Illustrations of the life of Martin Luther - THE SCHOOL

(The Scene takes place before the Mansfeld Grammar School.) 1488 - 1497.
Autor: Labouchere, P. H. (?-?), Erscheinungsjahr: 1862
Enthaltene Themen: Reformation, Reformationszeit, Reformatoren, Martin Luther, Melanchthon, Wittenberg, Wartburg, Eisenach,

*) The persons are mentioned in the situation they occupy in the engraving, beginning at the left-hand side.

About the year 1488, a woodman was busy cutting wood in the mountains of Mansfeld. This man, whose name was John Luther, was a hardy labourer, his wife Margaret gave him a helping hand, and a lad four or five years old was playing about them, striving also to make up a small bundle of sticks. John was poor, of a firm, open, and upright character, passionately fond of reading, and of a more enlightened mind than people of his standing in life usually are. God had blessed his work, and at a later period he established in Mansfeld two iron-smelting furnaces. Margaret, chaste, honest, and pious, derived as much comfort from prayer as her husband found pleasure in reading. “Take Margaret as your example", the matronly dames of the place used to say to the young women. Young Martin was born at Eisleben on the 10th November, 1483, and his father, kneeling before the cradle where the child slept, used often to exclaim: "God, grant that he may become a real Luther in thy Church!” (Lauterer, a refiner).

The sun having gone down, and darkness beginning to spread over the forest, "Let us hie home", said Margaret; but John, carrying his firmness of character to obstinacy, would not leave off work before the night closed in. "We must put that child to school", said he to his wife, as they were wending their steps homewards; "I wish him to become a learned man!" Margaret used to suffer from her husband's harshness towards the boy, who was violent and self-willed, but of an amiable and affectionate disposition; and oftentimes had she opened her maternal arms to him, and wiped off his tears ; she therefore resigned herself to the separation. On reaching their poor dwelling, the parents prayed with Martin, as they were wont to do, and strove to inspire him with the fear of God.

Next morning they all rose early, and little Martin, whom his mother had told, on putting him to bed, that he was going to school, was the first to wake up. "Take a load of wood for the master", said John to his wife, "and I will take the boy." Although John was severe, yet had he a tender heart, and even later he took pleasure in carrying Martin to school. The father walked with a firm step, the child clapped his hands, and the mother followed, heaving bitter sighs. "They say that George Emilius the schoolmaster is so harsh", whispered she at last to her husband. "The only way to bring children up properly", answered John, “is by fear and chastisement."

School had not yet begun, and the master was sitting on a stone bench in front of his house, one of his own children leaning on his lap. John doffed his cap respectfully, and informed him that he had brought his son. George Emilius, without condescending to rise, or to return the bow, cast a severe glance on the child, wishing at once to inspire him with awe and respect; and young Martin, intimidated, turned towards his good mother, who came forward to kiss him, letting a tear drop down her cheek.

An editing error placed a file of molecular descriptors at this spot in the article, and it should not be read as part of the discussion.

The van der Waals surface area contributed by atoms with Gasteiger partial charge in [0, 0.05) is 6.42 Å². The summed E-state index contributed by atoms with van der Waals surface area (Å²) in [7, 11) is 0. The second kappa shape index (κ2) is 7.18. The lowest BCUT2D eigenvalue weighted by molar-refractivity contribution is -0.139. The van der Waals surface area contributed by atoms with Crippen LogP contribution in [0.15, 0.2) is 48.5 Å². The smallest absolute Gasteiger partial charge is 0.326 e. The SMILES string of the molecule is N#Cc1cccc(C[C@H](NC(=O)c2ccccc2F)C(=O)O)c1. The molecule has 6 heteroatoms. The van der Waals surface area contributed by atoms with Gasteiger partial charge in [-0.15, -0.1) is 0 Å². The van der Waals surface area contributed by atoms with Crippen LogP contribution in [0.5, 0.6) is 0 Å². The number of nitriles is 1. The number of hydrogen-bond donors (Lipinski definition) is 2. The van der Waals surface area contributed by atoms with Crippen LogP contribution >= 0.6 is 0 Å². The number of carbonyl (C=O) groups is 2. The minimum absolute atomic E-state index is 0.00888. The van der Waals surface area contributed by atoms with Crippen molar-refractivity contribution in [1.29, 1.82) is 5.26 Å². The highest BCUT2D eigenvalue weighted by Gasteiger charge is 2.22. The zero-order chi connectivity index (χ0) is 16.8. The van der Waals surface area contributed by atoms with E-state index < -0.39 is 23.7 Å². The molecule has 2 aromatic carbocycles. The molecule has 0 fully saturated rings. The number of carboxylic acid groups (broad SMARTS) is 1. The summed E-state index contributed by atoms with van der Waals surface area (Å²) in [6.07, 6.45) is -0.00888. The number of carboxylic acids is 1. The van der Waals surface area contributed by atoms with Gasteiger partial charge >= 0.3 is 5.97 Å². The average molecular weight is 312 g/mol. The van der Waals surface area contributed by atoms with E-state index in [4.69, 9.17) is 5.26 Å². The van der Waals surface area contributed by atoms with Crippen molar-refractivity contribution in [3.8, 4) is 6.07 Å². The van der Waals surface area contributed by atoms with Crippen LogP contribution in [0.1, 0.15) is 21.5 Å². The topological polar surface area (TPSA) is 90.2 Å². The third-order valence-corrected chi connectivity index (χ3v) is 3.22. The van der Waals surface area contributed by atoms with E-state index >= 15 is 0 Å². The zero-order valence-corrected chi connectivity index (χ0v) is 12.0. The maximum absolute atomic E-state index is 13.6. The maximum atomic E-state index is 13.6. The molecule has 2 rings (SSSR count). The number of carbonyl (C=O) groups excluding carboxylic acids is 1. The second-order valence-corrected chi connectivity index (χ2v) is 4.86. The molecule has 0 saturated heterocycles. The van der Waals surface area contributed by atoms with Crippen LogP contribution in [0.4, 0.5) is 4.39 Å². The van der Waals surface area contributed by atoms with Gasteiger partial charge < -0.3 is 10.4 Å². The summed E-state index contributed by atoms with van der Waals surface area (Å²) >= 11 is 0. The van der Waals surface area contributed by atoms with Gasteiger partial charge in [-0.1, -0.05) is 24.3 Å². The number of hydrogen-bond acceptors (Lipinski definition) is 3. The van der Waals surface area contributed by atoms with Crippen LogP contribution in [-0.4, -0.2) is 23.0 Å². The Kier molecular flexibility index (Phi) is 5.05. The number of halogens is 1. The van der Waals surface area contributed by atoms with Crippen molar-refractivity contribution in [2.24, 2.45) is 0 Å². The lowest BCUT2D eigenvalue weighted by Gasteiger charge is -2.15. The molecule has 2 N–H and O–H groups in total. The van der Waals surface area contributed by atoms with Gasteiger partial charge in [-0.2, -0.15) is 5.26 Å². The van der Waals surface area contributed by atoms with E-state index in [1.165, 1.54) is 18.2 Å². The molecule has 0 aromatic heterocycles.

Martin remained at school in Mansfeld until he had attained his fourteenth year, giving himself much pains with but little profit. Later he worried himself considerably on questions of tenses and cases, temporalibus et casualibus, as he used to say, but could not succeed in getting them into his head. George Emilius would storm, threaten, and chastise him for the least fault: once the poor boy was whipped no less than fifteen times in the same forenoon. His parents had likewise used the rod with him, but at the same time they loved him, whereas at school he met with nothing but blows and scolding.

The more he grew, the more his independent nature revolted against this rod-rule. "The master is a tyrant", said he to his mother sometimes, "school is a hell!" All his mother's tenderness was requisite to induce him to return thither. The master never spoke of the Lord but as an angry judge, so that when the child heard the name of Jesus Christ, he grew pale with dread. Fear was, at that time, Luther's only religious feeling. At school he learnt the Ten Commandments, the Apostles' Creed, the Lord's Prayer, Donatus's Latin grammar, the Cisio Janus, and more especially some Christian canticles; and these sacred songs, which he delighted in, often soothed him in his afflictions.

But Luther's severe education bore still better fruit; at a later period he felt deeply the necessity of increasing the number of schools, and of bettering them. The time he spent in George Emilius's house had thus great influence on the work of the Reformation; the increase and the dissemination of human knowledge became one of the principles of that great renovation of the sixteenth century. "Schools are far better than councils", the Reformer used to say; and in 1524, when addressing the counsellors of all the Imperial cities, he exclaimed: "Germans! you spend so much money yearly for roads, dykes, and crossbows, why cannot you spend a little in giving schoolmasters to the children of the poor?" In a short time Germany and the neighbouring countries were covered with schools, the chief purport of which was to lead children to the knowledge of Jesus.

This was the admirable work of the poor schoolboy of Mansfeld. To the wise and mighty of the age, who used to ask how the future improvement of humanity was to be prepared, Martin Luther made the following simple reply:
"Instruct the People and give them the Gospel."

Luther, die Schule

Luther, die Schule